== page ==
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# Hot Liquor Tank Temperatures

## TroubleShooting

##### Paul Greenwald - Orlando, Florida asks,
Q

I brew on a 1⁄2-barrel Heat Exchanged recirculated mash system (HERMS). I turn up my hot liquor tank (HLT) temperature to about 200 °F (93 °C) for recirculating the wort. If I don’t keep the HLT temperature that high it takes forever to bring the mash temperature to my target. Is keeping it this hot affecting my efficiency?

A

Paul, the direct answer to your question is “no”; using 200 °F (93 °F) water to heat wort with a copper coil heat exchanger is not going to hurt your efficiency. The important factor is the wort temperature measured at the outlet of your heater, not the temperature of the heating medium.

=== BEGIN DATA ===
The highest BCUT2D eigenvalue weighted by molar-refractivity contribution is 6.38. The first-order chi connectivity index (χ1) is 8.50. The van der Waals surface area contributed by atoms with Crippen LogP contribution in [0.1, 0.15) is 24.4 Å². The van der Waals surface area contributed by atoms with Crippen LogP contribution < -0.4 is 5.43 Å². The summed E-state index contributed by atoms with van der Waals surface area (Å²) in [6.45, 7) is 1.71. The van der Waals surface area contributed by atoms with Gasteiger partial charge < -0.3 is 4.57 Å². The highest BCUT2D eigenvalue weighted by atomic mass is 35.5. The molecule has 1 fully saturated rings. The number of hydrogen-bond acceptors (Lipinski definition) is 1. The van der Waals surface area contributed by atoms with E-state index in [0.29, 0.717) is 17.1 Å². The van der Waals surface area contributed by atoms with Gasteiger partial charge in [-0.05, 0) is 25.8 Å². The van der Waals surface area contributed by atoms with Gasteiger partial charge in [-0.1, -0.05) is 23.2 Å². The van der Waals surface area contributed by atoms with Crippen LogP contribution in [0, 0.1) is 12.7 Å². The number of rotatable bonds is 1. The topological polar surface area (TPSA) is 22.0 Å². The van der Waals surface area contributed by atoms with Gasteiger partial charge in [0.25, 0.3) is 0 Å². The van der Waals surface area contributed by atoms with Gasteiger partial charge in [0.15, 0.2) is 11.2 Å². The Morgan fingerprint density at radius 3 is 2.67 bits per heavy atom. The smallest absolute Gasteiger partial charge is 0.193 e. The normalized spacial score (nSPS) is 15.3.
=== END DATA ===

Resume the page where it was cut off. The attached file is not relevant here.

Heat transfer rate is defined by the following simplified equation:

q = UAΔt/d

Where “U” is the overall heat transfer coefficient, “A” is area, “Δt” is the temperature difference between the heating medium and the product being heated, and “d” is the thickness of the heating surface. This basic equation is used in all sorts of engineering applications from home insulation to food processing to power plant operation. There are a few important take home points that are very helpful to brewing since heat exchangers are used for mash and wort heating, water heating, wort boiling, wort cooling, and fermenter control.